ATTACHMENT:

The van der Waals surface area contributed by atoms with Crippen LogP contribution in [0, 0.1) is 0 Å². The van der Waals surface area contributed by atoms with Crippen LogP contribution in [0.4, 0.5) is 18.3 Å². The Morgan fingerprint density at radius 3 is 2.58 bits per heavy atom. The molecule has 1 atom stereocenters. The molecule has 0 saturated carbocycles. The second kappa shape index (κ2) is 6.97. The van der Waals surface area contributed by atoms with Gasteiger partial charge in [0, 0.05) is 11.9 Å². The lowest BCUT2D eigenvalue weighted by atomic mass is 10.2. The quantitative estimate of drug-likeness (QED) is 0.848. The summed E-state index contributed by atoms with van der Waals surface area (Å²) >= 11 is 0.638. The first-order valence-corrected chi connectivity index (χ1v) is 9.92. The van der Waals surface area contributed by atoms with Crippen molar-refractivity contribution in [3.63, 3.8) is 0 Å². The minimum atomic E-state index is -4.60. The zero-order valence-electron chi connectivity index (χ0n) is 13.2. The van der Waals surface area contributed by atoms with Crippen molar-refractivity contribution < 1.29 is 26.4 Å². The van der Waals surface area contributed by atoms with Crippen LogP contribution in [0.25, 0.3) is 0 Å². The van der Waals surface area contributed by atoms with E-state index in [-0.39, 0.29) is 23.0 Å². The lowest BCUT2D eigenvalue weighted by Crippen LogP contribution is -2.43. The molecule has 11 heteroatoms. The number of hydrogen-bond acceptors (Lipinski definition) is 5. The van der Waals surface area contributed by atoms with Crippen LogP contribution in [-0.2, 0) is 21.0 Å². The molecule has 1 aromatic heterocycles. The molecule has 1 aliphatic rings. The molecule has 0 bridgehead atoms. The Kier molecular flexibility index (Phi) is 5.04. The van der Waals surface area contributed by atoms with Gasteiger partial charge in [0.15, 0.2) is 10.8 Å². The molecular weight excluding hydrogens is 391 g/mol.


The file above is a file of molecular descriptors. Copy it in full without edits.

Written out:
The van der Waals surface area contributed by atoms with Crippen LogP contribution in [0, 0.1) is 0 Å². The van der Waals surface area contributed by atoms with Crippen LogP contribution in [0.4, 0.5) is 18.3 Å². The Morgan fingerprint density at radius 3 is 2.58 bits per heavy atom. The molecule has 1 atom stereocenters. The molecule has 0 saturated carbocycles. The second kappa shape index (κ2) is 6.97. The van der Waals surface area contributed by atoms with Gasteiger partial charge in [0, 0.05) is 11.9 Å². The lowest BCUT2D eigenvalue weighted by atomic mass is 10.2. The quantitative estimate of drug-likeness (QED) is 0.848. The summed E-state index contributed by atoms with van der Waals surface area (Å²) >= 11 is 0.638. The first-order valence-corrected chi connectivity index (χ1v) is 9.92. The van der Waals surface area contributed by atoms with Crippen molar-refractivity contribution in [3.63, 3.8) is 0 Å². The minimum atomic E-state index is -4.60. The zero-order valence-electron chi connectivity index (χ0n) is 13.2. The van der Waals surface area contributed by atoms with Crippen molar-refractivity contribution < 1.29 is 26.4 Å². The van der Waals surface area contributed by atoms with Crippen LogP contribution in [0.25, 0.3) is 0 Å². The van der Waals surface area contributed by atoms with E-state index in [-0.39, 0.29) is 23.0 Å². The lowest BCUT2D eigenvalue weighted by Crippen LogP contribution is -2.43. The molecule has 11 heteroatoms. The number of hydrogen-bond acceptors (Lipinski definition) is 5. The van der Waals surface area contributed by atoms with Crippen LogP contribution in [-0.2, 0) is 21.0 Å². The molecule has 1 aromatic heterocycles. The molecule has 1 aliphatic rings. The molecule has 0 bridgehead atoms. The Kier molecular flexibility index (Phi) is 5.04. The van der Waals surface area contributed by atoms with Gasteiger partial charge in [0.15, 0.2) is 10.8 Å². The molecular weight excluding hydrogens is 391 g/mol.